deadline: Feb 25, 2014
The Cognitive Neuroscience program seeks highly innovative proposals aimed at advancing a rigorous understanding of how the human brain supports thought, perception, affect, action, social processes, and other aspects of cognition and behavior. Topics may bear on core functions such as sensory, learning, language, reasoning, emotion, and executive processes, or more specialized processes such as empathy, creativity, representation of self and other, or intentionality, among many other possibilities. Topics may also include how such processes develop and change in the brain.
The program is particularly interested in supporting the development of new techniques and technologies for recording, analyzing, and modeling complex brain activity. Such projects should include a plan for sharing new software and other technologies with the research community at large.
Studies of disease states (e.g., brain damaged patients) may be components of projects supported by this program. However, the emphasis in such projects must be to advance basic scientific understanding of neural mechanisms, and not on disease etiology, diagnosis, or treatment.
The program also intends to foster projects that integrate perspectives across disciplines, e.g., from the cognitive sciences, developmental sciences, biology, computer science, engineering, education, anthropology, physics, mathematics and statistics. For example, projects that involve collaborations among individuals with expertise in one of the cognitive sciences, neuroimaging, neural microcircuitry, and modeling complex systems are strongly encouraged. Other interdisciplinary emphases are also of keen interest.
Examples of appropriate grant proposals include, but are not be limited to, the following. It is to be expected that scientific advances will overtake many of the following issues, and that other research and development matters will emerge as key enablers to progress in basic cognitive neuroscience.
• Approaches addressing research questions with a novel range of techniques (e.g., using neuroimaging, lesion-deficit data, and computational modeling).
• Hypotheses based on cognitive/behavioral/social/developmental research that lead to tests either of systems level or neuro-computational models of psychological processes. The computational models should involve vertical integration over realistic neural circuitry at specified scales.
• Development of new methods for acquisition-time representation of functional neuroimaging data, e.g., providing output which can be used to control online continuous, experimental manipulations of behavioral/cognitive (stimulus) variables.
• Study of the relation between cognitive/behavioral performance and structural features of brain such as white/gray matter ratio, neurotransmitter sites, connectivity maps, unfolded topological models of cortex, morphology, or diffusion tensor imaging.
• Integrated use of techniques involving both human and animal models to provide convergent evidence about a specific research problem (e.g., the neural codes for perceptual representations, the role of endogenous neurochemicals in social bonding).
• Development of quantitative techniques for meta-analysis and modeling of functional neuroimaging data with respect to localization, temporal dynamics, and componential modeling of cognitive/behavioral processes.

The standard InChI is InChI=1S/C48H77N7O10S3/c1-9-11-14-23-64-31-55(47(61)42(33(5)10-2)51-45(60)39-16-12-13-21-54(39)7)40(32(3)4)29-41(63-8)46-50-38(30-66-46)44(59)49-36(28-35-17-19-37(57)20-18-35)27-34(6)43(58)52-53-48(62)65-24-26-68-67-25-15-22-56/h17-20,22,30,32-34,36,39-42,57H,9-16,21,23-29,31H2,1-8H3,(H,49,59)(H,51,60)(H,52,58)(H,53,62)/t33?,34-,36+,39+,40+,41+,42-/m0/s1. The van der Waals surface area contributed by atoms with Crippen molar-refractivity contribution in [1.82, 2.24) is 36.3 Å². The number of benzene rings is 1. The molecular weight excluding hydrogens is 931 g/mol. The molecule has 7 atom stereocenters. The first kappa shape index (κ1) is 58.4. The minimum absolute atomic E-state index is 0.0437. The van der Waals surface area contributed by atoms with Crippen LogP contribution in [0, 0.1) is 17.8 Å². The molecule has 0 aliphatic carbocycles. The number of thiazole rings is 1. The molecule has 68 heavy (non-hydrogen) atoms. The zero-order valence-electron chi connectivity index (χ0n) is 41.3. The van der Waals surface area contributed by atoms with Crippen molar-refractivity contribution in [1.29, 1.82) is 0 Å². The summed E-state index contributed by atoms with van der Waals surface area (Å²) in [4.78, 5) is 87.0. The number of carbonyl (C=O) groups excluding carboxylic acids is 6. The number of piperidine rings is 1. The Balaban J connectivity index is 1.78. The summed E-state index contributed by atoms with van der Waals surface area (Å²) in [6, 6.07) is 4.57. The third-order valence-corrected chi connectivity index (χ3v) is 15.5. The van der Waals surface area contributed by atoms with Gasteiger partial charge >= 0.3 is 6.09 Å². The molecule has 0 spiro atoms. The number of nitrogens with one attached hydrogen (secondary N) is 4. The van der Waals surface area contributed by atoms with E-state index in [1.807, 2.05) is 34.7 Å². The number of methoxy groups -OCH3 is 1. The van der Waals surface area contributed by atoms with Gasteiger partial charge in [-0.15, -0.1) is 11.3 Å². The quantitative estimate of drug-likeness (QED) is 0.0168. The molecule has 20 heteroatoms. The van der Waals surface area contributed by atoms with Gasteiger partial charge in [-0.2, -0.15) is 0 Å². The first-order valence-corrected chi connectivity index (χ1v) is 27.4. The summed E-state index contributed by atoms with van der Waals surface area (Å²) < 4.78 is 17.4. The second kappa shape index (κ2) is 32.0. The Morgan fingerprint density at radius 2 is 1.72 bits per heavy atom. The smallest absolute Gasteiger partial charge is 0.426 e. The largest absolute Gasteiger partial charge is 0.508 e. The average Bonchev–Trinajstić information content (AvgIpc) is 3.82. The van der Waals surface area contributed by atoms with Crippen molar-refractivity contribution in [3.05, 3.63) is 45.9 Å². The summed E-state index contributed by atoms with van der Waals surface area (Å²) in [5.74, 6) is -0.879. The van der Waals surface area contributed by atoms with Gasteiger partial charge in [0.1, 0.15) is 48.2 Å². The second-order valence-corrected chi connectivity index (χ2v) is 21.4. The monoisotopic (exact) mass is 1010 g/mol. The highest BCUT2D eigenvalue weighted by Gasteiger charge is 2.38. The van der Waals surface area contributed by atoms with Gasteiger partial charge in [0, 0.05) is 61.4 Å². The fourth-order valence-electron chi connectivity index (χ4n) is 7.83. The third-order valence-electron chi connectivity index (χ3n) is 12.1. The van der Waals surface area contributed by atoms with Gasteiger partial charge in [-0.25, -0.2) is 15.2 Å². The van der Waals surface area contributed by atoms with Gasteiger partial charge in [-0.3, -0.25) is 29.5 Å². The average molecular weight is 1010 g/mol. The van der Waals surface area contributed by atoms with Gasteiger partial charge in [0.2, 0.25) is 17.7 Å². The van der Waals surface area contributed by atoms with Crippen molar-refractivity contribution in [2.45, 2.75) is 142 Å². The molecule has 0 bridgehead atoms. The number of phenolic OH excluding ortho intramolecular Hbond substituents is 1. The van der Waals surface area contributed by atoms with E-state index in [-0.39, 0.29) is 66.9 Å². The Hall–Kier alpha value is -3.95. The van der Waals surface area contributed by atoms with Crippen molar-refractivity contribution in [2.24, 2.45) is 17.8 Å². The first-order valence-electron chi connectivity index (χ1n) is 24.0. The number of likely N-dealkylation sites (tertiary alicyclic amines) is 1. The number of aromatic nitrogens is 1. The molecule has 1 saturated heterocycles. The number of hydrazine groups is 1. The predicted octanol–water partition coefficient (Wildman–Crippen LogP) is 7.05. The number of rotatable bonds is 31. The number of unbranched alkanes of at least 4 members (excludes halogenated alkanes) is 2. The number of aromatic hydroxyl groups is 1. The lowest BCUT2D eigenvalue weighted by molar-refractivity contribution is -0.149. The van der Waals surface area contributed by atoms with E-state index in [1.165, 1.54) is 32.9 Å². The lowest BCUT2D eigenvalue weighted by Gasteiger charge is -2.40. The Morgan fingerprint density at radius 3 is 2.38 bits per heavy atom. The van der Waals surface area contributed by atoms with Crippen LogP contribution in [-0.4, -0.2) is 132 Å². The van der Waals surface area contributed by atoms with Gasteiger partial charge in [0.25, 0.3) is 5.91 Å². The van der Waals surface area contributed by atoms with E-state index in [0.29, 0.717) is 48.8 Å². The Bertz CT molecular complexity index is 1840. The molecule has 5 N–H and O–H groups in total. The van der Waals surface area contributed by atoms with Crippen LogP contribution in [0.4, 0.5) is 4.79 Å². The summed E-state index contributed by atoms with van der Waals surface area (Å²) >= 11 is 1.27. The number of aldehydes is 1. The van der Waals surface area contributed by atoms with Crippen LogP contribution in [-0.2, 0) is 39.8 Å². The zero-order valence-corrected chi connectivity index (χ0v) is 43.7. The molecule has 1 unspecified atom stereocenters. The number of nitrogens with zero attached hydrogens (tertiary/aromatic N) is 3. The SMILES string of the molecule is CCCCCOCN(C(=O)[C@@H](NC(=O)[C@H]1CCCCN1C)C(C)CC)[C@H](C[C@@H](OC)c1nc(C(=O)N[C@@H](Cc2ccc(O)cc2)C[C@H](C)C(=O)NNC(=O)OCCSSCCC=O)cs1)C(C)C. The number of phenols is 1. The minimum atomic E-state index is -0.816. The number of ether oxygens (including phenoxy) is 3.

• Neuroimaging of the infant and child brain for comparison with adults in order to understand the development of functional brain organization.
• Development of new methods for characterizing the morphology of activation clusters in neuroimaging data (going beyond the stereotactic location of peak activation).
• Comparative gene expression studies in nonhuman primates of the neural regions governing higher cognitive functions within a biological framework.
• Study of the development and character of specialization of brain areas for particular cognitive, perceptual, affective, and action processes.
• Development of new techniques for integrating independent measurements of the dynamic interactions in time and space of specific neural activity.
• Mathematical analyses of stable individual differences in brain organization (e.g., modeling individual differences in localized neural activity for elementary psychological operations).
• Adaptation of advanced experimental psychology methods for adults and children afflicted with neurological or cognitive impairments in order to characterize more fully the effects of dysfunctions of specific brain areas, clarifying thereby the functions of those areas. (For instance, do brain areas compromised by Parkinson’s Disease support non-motor cognitive or executive functions?)
• The effect of environmental factors (impoverishment or enrichment) on the development and function of specific brain areas.
• Development of effective techniques for mapping receptor/ligand binding profiles during cognitive functions such as working memory, selective attention, and implicit memory in healthy humans.
(1) Individual Investigator Research Projects. Many research topics are studied most effectively by individual research scientists or by small teams of collaborating investigators. Investigators are invited to submit proposals that focus on cognitive neuroscience topics, including but not limited to those illustrated above.
(2) Workshops. Workshops will be supported that bring together diverse scientific partners around specific topics. Meetings will be focused on topics that can benefit from intensive small group discussions. It is anticipated that most workshops will require $15,000-$20,000 of support for 12 months, including indirect costs. However, larger requests will also be considered.Tags: NSF